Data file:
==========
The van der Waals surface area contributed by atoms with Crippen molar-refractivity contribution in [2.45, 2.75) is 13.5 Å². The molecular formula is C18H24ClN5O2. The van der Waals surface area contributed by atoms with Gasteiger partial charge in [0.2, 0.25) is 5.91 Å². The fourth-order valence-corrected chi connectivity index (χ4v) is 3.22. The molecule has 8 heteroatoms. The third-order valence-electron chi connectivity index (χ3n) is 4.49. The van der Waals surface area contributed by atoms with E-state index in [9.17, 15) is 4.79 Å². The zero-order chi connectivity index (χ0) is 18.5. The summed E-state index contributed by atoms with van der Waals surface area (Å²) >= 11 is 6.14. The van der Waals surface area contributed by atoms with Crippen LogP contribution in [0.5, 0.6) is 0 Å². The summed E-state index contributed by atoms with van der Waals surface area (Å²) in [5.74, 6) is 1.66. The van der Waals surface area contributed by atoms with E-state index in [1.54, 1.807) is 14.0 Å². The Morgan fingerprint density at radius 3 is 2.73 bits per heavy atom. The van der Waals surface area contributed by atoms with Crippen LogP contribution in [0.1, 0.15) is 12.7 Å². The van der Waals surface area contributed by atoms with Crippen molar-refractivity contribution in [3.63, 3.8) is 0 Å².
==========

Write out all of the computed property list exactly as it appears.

The van der Waals surface area contributed by atoms with Crippen molar-refractivity contribution in [2.45, 2.75) is 13.5 Å². The molecular formula is C18H24ClN5O2. The van der Waals surface area contributed by atoms with Gasteiger partial charge in [0.2, 0.25) is 5.91 Å². The fourth-order valence-corrected chi connectivity index (χ4v) is 3.22. The molecule has 8 heteroatoms. The third-order valence-electron chi connectivity index (χ3n) is 4.49. The van der Waals surface area contributed by atoms with E-state index in [9.17, 15) is 4.79 Å². The zero-order chi connectivity index (χ0) is 18.5. The summed E-state index contributed by atoms with van der Waals surface area (Å²) >= 11 is 6.14. The van der Waals surface area contributed by atoms with Crippen LogP contribution in [0.5, 0.6) is 0 Å². The summed E-state index contributed by atoms with van der Waals surface area (Å²) in [5.74, 6) is 1.66. The van der Waals surface area contributed by atoms with E-state index in [1.54, 1.807) is 14.0 Å². The Morgan fingerprint density at radius 3 is 2.73 bits per heavy atom. The van der Waals surface area contributed by atoms with Crippen LogP contribution in [0.1, 0.15) is 12.7 Å². The van der Waals surface area contributed by atoms with Crippen molar-refractivity contribution in [3.63, 3.8) is 0 Å².